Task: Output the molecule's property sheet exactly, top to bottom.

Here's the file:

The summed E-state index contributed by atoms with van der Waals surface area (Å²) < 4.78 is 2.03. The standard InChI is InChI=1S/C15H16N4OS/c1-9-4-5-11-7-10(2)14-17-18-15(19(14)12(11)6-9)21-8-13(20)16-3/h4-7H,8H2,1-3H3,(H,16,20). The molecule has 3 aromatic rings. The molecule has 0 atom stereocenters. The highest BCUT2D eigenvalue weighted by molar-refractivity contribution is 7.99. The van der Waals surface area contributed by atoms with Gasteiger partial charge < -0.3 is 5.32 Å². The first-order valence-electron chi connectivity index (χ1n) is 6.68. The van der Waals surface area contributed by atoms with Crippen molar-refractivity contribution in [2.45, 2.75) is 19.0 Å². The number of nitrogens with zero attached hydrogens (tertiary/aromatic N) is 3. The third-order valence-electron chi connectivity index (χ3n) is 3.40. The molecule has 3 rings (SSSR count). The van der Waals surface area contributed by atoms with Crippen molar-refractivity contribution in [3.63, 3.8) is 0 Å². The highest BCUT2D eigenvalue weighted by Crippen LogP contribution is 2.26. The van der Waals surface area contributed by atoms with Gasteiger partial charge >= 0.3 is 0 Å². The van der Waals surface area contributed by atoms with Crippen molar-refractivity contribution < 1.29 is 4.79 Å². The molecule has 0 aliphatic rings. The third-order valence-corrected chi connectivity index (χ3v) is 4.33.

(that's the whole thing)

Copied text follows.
The summed E-state index contributed by atoms with van der Waals surface area (Å²) < 4.78 is 2.03. The standard InChI is InChI=1S/C15H16N4OS/c1-9-4-5-11-7-10(2)14-17-18-15(19(14)12(11)6-9)21-8-13(20)16-3/h4-7H,8H2,1-3H3,(H,16,20). The molecule has 3 aromatic rings. The molecule has 0 atom stereocenters. The highest BCUT2D eigenvalue weighted by molar-refractivity contribution is 7.99. The van der Waals surface area contributed by atoms with Gasteiger partial charge < -0.3 is 5.32 Å². The first-order valence-electron chi connectivity index (χ1n) is 6.68. The van der Waals surface area contributed by atoms with Crippen molar-refractivity contribution in [2.45, 2.75) is 19.0 Å². The number of nitrogens with zero attached hydrogens (tertiary/aromatic N) is 3. The third-order valence-electron chi connectivity index (χ3n) is 3.40. The molecule has 3 rings (SSSR count). The van der Waals surface area contributed by atoms with Crippen molar-refractivity contribution in [3.63, 3.8) is 0 Å². The highest BCUT2D eigenvalue weighted by Crippen LogP contribution is 2.26. The van der Waals surface area contributed by atoms with Gasteiger partial charge >= 0.3 is 0 Å². The van der Waals surface area contributed by atoms with Crippen molar-refractivity contribution < 1.29 is 4.79 Å². The molecule has 0 aliphatic rings. The third-order valence-corrected chi connectivity index (χ3v) is 4.33.